Over the past week, there is nothing but talk of Roger Federer’s imminent retirement. All the fans were hoping for a last ride in 2023, but the physical condition of the Swiss forced him to make a very difficult decision.
The former world number 1 will end his legendary career at the end of the Laver Cup, where he will only play doubles on Friday night (presumably with Rafael Nadal). The 41-year-old from Basel has undergone three knee operations in the last two and a half years and has never abandoned the desire to return to the field, testifying to his unconditional love for the sport.
Earlier this summer, the King realized that a return to the tour would be impossible. “It is not just the knee, it is the whole body that has been subjected to enormous stress” – confided his historical trainer Pierre Paganini in a recent interview.
20 Slams, 103 ATP titles and 28 Masters 1000 are just some of the numbers that have made the Master one of the greatest athletes ever.
Federer on his retirement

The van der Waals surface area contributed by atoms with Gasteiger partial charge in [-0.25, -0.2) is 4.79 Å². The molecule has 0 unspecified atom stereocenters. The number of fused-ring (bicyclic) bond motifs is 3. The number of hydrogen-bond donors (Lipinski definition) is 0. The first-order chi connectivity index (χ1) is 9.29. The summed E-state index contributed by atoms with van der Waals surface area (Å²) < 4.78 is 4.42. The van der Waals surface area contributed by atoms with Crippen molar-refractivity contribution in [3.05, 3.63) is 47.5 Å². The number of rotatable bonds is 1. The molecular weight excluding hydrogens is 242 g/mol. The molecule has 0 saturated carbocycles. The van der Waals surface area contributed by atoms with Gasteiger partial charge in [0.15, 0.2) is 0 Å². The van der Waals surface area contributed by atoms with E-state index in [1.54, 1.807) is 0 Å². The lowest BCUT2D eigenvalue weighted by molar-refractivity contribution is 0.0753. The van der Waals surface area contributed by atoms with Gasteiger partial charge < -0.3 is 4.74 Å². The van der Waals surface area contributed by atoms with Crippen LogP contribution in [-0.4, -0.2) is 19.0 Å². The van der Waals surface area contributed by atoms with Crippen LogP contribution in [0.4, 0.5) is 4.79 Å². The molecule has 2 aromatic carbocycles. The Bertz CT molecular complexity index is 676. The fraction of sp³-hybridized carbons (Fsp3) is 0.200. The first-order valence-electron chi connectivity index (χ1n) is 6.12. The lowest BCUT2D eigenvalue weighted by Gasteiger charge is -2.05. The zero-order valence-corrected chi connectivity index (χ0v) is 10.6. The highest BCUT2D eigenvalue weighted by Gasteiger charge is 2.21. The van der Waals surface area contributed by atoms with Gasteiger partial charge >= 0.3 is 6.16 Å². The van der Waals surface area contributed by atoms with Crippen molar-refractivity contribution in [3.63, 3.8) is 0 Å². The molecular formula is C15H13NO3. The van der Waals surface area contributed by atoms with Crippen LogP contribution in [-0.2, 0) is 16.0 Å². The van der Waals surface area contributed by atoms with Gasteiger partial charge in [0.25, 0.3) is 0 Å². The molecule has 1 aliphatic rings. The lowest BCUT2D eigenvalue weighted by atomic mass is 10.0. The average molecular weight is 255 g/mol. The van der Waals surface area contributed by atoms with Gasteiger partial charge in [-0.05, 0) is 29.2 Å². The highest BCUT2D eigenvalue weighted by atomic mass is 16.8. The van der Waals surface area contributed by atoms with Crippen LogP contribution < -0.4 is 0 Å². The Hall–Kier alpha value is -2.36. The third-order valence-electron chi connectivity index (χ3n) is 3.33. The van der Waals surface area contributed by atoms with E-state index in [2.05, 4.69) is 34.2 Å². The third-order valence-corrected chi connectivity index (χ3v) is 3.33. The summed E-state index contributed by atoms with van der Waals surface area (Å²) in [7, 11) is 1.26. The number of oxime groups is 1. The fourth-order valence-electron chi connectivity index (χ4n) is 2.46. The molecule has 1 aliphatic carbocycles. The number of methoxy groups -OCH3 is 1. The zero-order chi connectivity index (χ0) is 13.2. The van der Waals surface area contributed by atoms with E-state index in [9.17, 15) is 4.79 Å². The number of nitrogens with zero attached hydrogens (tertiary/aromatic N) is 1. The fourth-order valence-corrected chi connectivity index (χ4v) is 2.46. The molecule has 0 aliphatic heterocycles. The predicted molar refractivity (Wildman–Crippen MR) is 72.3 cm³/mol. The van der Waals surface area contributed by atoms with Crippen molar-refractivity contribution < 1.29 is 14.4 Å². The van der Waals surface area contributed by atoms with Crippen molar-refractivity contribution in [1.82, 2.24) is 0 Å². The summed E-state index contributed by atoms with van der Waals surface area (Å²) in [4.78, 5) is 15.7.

“The last few years were hard for me, but I think they were even harder for her.
She really didn’t enjoy watching me anymore, with all the injuries. I felt kind of sorry for her,” said Roger Federer in a tweet by Simon Graf, sports editor of Swiss daily Tages-Anzeiger. The decision was actually made a couple of months prior – a few days after Wimbledon in July.
“A few days after Wimbledon, in July. The knee just wasn’t progressing anymore. I asked myself: what’s the point? We had been on thin ice for a long time. I know it’s the right decision, the only good decision, ” said Roger Federer in a separate tweet by Graf.
“At first I was sad, then I pushed it away. Then came the process of writing the letter and telling everyone. It tears you up a bit, but it was also extremely good for me,” said Roger Federer. “Three or four weeks ago, I couldn’t have imagined picking up a microphone at the Laver Cup and talking about it.
And then there would be another party…. Because that was always important to me: It shouldn’t feel like a funeral, more like a party,” Federer added. Federer, in the same article in Tages-Anzeiger, also touched on his kids being saddened about his decision to retire, asking him if that meant not being able to travel to his tournament sites.
“They were very emotional. Three out of four cried. They asked: Are we not going to Halle, to Wimbledon, to Indian Wells anymore? I said: Not really. But if you want, we can go again,” said Federer.